The concept of concrete and abstract nouns does not hold up to serious scrutiny.
In general, it seems that abstract noun describes an idea, a process, a state, or a group of things.
Practice is probably an abstract noun because it describes a collection of actions, or processes, and each of those actions or processes is abstract. Ball, leg, foot, and shoe are all concrete, but the action of kicking a ball, the kick is abstract.
Now, clearly you can see a kick - you can perceive that the leg has moved and the foot has collided with something. So maybe a kick is actually a concrete noun. Then let's try a more obviously abstract noun.
When you look up descriptions of abstract nouns, one thing that you'll almost always see mentioned is emotion. A smile, they say, is concrete, but happiness, the thing that causes the person to smile, is abstract.
With happiness, there seems to be nothing we can perceive - unless you define happiness as a mental state that is caused by an increase in certain chemicals in the brain. Brain chemistry can't be seen with the naked eye, but it can be perceived using special tools. And being visible to the naked eye must not really be the definition of concrete, since in that case, microorganisms would always be abstract.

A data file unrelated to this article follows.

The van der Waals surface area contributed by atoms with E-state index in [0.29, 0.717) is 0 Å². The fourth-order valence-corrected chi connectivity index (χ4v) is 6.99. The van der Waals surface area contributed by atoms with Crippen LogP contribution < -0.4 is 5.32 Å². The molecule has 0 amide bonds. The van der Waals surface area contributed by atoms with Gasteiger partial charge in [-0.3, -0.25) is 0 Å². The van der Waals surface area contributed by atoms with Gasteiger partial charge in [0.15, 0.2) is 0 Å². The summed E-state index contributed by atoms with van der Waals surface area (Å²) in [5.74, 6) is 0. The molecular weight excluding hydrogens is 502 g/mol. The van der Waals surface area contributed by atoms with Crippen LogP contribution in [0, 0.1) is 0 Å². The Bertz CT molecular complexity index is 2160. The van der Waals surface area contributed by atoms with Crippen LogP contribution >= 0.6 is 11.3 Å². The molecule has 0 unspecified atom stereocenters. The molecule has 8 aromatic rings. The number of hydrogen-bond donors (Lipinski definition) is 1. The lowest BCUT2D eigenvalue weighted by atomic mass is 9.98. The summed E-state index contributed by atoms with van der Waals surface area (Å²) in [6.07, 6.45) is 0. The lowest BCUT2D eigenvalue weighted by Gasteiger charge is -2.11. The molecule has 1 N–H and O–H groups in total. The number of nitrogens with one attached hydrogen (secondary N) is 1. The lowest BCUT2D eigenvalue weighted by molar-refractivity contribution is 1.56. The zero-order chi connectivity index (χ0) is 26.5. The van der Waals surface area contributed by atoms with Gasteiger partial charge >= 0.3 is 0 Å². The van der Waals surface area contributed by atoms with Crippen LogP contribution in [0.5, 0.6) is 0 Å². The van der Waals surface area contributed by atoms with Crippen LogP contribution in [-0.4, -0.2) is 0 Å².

Or, let's come at it from the other direction, with an example of a concrete noun.
A house seems like a nice, solid object. So what is a house? It seems to be a structure that someone lives in. But in that case, we're attributing a purpose (to be lived in), or a condition of existence (it is a house so long as someone lives in it) and purposes and conditions are definitely abstract.
When it comes down to it, there's no entirely satisfying way to define concrete and abstract.
Fortunately, it shouldn't matter.
To be frank, I don't know why anyone teaches this concept. Before answering this question, I read all the results that apapeared on the first page of a Google search and none even began to explain why it would matter whether a noun were concrete or abstract. Grammatically, there is no difference between a concrete and an abstract noun.